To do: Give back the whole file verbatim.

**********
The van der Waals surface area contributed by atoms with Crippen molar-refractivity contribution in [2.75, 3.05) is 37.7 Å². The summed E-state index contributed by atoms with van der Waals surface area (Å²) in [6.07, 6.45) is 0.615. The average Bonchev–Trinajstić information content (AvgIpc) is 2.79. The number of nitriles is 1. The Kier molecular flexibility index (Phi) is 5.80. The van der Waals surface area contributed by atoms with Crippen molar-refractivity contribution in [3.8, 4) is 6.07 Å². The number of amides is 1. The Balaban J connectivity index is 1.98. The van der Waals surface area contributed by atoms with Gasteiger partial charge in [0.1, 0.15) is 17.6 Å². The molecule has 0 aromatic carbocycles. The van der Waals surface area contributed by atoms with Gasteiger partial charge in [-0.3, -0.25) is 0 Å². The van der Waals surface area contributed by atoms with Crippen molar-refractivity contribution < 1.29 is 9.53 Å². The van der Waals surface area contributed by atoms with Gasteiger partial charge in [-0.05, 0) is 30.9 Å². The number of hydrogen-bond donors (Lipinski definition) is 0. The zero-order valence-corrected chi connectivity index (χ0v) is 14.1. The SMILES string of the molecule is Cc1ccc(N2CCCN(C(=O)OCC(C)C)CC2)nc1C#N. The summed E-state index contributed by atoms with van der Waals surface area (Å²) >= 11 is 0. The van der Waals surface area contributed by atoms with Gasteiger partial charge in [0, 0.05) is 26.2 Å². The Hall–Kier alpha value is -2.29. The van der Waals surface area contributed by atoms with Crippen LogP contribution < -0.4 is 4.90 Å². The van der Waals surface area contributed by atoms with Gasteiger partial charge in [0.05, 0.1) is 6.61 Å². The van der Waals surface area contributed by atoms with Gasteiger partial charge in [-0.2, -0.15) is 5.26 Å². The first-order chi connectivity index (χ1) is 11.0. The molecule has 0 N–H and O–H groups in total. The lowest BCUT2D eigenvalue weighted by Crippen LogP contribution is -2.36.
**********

The van der Waals surface area contributed by atoms with Crippen molar-refractivity contribution in [2.75, 3.05) is 37.7 Å². The summed E-state index contributed by atoms with van der Waals surface area (Å²) in [6.07, 6.45) is 0.615. The average Bonchev–Trinajstić information content (AvgIpc) is 2.79. The number of nitriles is 1. The Kier molecular flexibility index (Phi) is 5.80. The van der Waals surface area contributed by atoms with Crippen molar-refractivity contribution in [3.8, 4) is 6.07 Å². The number of amides is 1. The Balaban J connectivity index is 1.98. The van der Waals surface area contributed by atoms with Gasteiger partial charge in [0.1, 0.15) is 17.6 Å². The molecule has 0 aromatic carbocycles. The van der Waals surface area contributed by atoms with Gasteiger partial charge in [-0.3, -0.25) is 0 Å². The van der Waals surface area contributed by atoms with Crippen molar-refractivity contribution < 1.29 is 9.53 Å². The van der Waals surface area contributed by atoms with Gasteiger partial charge in [-0.05, 0) is 30.9 Å². The number of hydrogen-bond donors (Lipinski definition) is 0. The zero-order valence-corrected chi connectivity index (χ0v) is 14.1. The SMILES string of the molecule is Cc1ccc(N2CCCN(C(=O)OCC(C)C)CC2)nc1C#N. The summed E-state index contributed by atoms with van der Waals surface area (Å²) >= 11 is 0. The van der Waals surface area contributed by atoms with Gasteiger partial charge in [0, 0.05) is 26.2 Å². The Hall–Kier alpha value is -2.29. The van der Waals surface area contributed by atoms with Crippen LogP contribution < -0.4 is 4.90 Å². The van der Waals surface area contributed by atoms with Gasteiger partial charge in [0.05, 0.1) is 6.61 Å². The van der Waals surface area contributed by atoms with Gasteiger partial charge in [-0.2, -0.15) is 5.26 Å². The first-order chi connectivity index (χ1) is 11.0. The molecule has 0 N–H and O–H groups in total. The lowest BCUT2D eigenvalue weighted by Crippen LogP contribution is -2.36.